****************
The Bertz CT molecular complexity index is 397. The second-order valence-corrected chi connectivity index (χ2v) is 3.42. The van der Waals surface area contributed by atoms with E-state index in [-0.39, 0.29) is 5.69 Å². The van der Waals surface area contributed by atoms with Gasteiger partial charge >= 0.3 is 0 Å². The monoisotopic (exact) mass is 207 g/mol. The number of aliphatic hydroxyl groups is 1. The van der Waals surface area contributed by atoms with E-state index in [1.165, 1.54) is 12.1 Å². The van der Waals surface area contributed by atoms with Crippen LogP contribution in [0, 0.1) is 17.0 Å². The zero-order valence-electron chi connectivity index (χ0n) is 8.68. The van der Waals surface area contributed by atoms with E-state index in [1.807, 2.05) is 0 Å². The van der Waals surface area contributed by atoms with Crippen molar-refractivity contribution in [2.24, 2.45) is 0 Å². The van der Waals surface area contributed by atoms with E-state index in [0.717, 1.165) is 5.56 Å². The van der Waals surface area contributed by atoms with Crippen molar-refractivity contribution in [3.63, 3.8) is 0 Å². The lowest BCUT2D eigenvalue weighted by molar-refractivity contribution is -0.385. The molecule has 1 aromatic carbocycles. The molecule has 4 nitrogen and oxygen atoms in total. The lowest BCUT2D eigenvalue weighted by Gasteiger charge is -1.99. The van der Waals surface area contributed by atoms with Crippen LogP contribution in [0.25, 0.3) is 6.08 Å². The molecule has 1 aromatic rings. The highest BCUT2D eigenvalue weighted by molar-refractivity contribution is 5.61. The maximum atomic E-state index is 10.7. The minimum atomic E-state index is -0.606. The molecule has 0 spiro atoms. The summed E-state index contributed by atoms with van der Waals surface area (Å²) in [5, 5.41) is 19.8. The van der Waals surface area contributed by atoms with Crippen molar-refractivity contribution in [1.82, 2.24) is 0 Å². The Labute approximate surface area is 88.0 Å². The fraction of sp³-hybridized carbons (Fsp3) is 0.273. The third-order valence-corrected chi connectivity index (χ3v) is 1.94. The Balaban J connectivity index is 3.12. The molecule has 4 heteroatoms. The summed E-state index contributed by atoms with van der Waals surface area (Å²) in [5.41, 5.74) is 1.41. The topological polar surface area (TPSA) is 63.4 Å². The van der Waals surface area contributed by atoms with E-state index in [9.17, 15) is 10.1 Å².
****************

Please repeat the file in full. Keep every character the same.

The Bertz CT molecular complexity index is 397. The second-order valence-corrected chi connectivity index (χ2v) is 3.42. The van der Waals surface area contributed by atoms with E-state index in [-0.39, 0.29) is 5.69 Å². The van der Waals surface area contributed by atoms with Gasteiger partial charge >= 0.3 is 0 Å². The monoisotopic (exact) mass is 207 g/mol. The number of aliphatic hydroxyl groups is 1. The van der Waals surface area contributed by atoms with E-state index in [1.165, 1.54) is 12.1 Å². The van der Waals surface area contributed by atoms with Crippen LogP contribution in [0, 0.1) is 17.0 Å². The zero-order valence-electron chi connectivity index (χ0n) is 8.68. The van der Waals surface area contributed by atoms with E-state index in [1.807, 2.05) is 0 Å². The van der Waals surface area contributed by atoms with Crippen molar-refractivity contribution in [2.24, 2.45) is 0 Å². The van der Waals surface area contributed by atoms with E-state index in [0.717, 1.165) is 5.56 Å². The van der Waals surface area contributed by atoms with Crippen molar-refractivity contribution in [3.63, 3.8) is 0 Å². The lowest BCUT2D eigenvalue weighted by molar-refractivity contribution is -0.385. The molecule has 1 aromatic carbocycles. The molecule has 4 nitrogen and oxygen atoms in total. The lowest BCUT2D eigenvalue weighted by Gasteiger charge is -1.99. The van der Waals surface area contributed by atoms with Crippen LogP contribution in [0.25, 0.3) is 6.08 Å². The molecule has 1 aromatic rings. The highest BCUT2D eigenvalue weighted by molar-refractivity contribution is 5.61. The maximum atomic E-state index is 10.7. The minimum atomic E-state index is -0.606. The molecule has 0 spiro atoms. The summed E-state index contributed by atoms with van der Waals surface area (Å²) in [5, 5.41) is 19.8. The van der Waals surface area contributed by atoms with Crippen molar-refractivity contribution in [1.82, 2.24) is 0 Å². The Labute approximate surface area is 88.0 Å². The fraction of sp³-hybridized carbons (Fsp3) is 0.273. The third-order valence-corrected chi connectivity index (χ3v) is 1.94. The Balaban J connectivity index is 3.12. The molecule has 4 heteroatoms. The summed E-state index contributed by atoms with van der Waals surface area (Å²) in [5.41, 5.74) is 1.41. The topological polar surface area (TPSA) is 63.4 Å². The van der Waals surface area contributed by atoms with E-state index in [9.17, 15) is 10.1 Å².